Professor Ian E. Alexander
BMedSci, MBBS (Hons), PhD, FRACP (paeds), HGSACG, FAHMS
Professor in Paediatrics and Molecular Medicine
Professor Alexander is head of the Gene Therapy Research Unit, a joint initiative of Sydney Children’s Hospitals Network and Children’s Medical Research Institute in Sydney. Within the hospital he also holds appointments as a senior staff specialist and Director of laboratory research. His training and day-to-day activities in both clinical medicine and laboratory research reflect his interest in translating research progress into improved health outcomes for children. After finishing specialty training in paediatrics he obtained a PhD in Molecular Biology from the Garvan Institute in Sydney before completing clinical genetics training at the Murdoch Institute in Melbourne. He then undertook postdoctoral studies at the Fred Hutchinson Cancer Research Center in Seattle, returning to Australia to take up his current position. His specific expertise and interests include virus-mediated gene transfer with a focus on metabolic liver disease and primary immunodeficiencies. He is currently Associate Editor for Human Gene Therapy and The Journal of Gene Medicine and an Editorial Board Member for Molecular Therapy – Methods & Clinical Development. He is as a Fellow of the Australian Academy of Health and Medical Sciences and a Visiting Professor at University College London. In 2017 he was appointed as Co-Chair, NSW Health Genomics Steering Committee and in 2018 appointed as a member of the NSW Health New Technology and Specialised Services (NTASS) Committee and Commonwealth Health Genomic Screening Working Group of the Standing Committee on Screening.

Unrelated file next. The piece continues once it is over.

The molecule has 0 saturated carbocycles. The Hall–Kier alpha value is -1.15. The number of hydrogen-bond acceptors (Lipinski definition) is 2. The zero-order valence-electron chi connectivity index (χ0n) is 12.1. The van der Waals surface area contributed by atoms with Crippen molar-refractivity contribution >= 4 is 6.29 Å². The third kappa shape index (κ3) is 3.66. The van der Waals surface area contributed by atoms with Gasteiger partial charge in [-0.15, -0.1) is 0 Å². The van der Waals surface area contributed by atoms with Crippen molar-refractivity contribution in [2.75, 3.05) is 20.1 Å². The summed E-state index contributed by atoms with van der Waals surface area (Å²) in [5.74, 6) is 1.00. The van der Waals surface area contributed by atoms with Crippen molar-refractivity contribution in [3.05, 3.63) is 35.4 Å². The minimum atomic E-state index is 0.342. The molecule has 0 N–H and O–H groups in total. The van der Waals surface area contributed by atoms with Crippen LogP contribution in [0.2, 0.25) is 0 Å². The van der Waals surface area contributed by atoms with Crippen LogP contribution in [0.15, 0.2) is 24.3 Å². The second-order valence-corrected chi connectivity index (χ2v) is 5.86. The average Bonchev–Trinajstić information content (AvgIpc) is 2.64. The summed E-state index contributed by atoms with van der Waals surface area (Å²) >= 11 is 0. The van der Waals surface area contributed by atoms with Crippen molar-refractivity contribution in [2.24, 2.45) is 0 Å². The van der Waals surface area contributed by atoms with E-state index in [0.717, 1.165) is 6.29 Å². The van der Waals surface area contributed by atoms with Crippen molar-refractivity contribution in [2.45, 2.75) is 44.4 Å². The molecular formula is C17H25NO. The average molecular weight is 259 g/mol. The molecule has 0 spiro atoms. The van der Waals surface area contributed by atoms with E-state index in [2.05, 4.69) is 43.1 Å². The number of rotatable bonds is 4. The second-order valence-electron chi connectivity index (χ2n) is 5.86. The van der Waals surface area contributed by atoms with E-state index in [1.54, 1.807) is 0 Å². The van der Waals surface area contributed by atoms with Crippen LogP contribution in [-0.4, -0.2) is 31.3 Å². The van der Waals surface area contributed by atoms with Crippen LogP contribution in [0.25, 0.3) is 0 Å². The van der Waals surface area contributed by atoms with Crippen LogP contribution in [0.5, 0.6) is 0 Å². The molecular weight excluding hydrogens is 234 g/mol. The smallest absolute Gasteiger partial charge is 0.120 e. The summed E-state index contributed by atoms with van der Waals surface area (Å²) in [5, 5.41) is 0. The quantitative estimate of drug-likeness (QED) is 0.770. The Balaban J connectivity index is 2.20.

Professor Henri Gerrit (Han) Brunner
Professor of Human Genetics at Radboud University Nijmegen Medical Center, and Maastricht University Medical Center
Han Brunner is full professor and head of the department of Human Genetics at Nijmegen University Hospital, and at Maastricht University Medical Center, in the Netherlands.
Han Brunner discovered a large number of disease genes, by applying cutting- technologies (genomic microarrays, exome sequencing, and whole genome sequencing) to understand genetic diseases. Much of this work is on neurodevelopmental conditions such as intellectual disability and abnormal behaviour. His work has established that in non-consanguineous populations, the major cause of intellectual disability lies in spontaneous new mutations. Han Brunner received a number of international awards for his work in translating novel research findings into patient diagnosis and care. He is an elected member of the Academia Europea and of the Royal Netherlands Academy of Arts and Science.
Dr Terry G. J. Derks
Pediatrician Consultant Metabolic Medicine